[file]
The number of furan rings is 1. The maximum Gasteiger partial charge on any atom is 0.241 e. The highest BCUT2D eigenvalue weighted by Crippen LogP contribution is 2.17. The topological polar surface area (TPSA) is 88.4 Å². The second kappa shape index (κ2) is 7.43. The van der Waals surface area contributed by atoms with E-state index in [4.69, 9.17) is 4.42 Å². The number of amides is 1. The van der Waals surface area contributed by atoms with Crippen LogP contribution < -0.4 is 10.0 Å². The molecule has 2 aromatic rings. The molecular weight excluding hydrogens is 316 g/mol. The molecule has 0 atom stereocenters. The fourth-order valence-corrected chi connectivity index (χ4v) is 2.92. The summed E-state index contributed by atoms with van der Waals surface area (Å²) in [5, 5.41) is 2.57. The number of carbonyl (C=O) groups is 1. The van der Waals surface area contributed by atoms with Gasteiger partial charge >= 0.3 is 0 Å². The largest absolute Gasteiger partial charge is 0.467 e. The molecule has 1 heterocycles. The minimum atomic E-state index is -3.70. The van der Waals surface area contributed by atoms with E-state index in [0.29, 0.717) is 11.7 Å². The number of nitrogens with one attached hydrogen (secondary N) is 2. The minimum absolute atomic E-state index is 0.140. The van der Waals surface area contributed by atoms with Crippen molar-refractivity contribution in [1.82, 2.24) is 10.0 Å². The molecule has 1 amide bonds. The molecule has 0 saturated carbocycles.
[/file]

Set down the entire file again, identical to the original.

The number of furan rings is 1. The maximum Gasteiger partial charge on any atom is 0.241 e. The highest BCUT2D eigenvalue weighted by Crippen LogP contribution is 2.17. The topological polar surface area (TPSA) is 88.4 Å². The second kappa shape index (κ2) is 7.43. The van der Waals surface area contributed by atoms with E-state index in [4.69, 9.17) is 4.42 Å². The number of amides is 1. The van der Waals surface area contributed by atoms with Crippen LogP contribution < -0.4 is 10.0 Å². The molecule has 2 aromatic rings. The molecular weight excluding hydrogens is 316 g/mol. The molecule has 0 atom stereocenters. The fourth-order valence-corrected chi connectivity index (χ4v) is 2.92. The summed E-state index contributed by atoms with van der Waals surface area (Å²) in [5, 5.41) is 2.57. The number of carbonyl (C=O) groups is 1. The van der Waals surface area contributed by atoms with Gasteiger partial charge >= 0.3 is 0 Å². The largest absolute Gasteiger partial charge is 0.467 e. The molecule has 1 heterocycles. The minimum atomic E-state index is -3.70. The van der Waals surface area contributed by atoms with E-state index in [0.29, 0.717) is 11.7 Å². The number of nitrogens with one attached hydrogen (secondary N) is 2. The minimum absolute atomic E-state index is 0.140. The van der Waals surface area contributed by atoms with Crippen molar-refractivity contribution in [1.82, 2.24) is 10.0 Å². The molecule has 1 amide bonds. The molecule has 0 saturated carbocycles.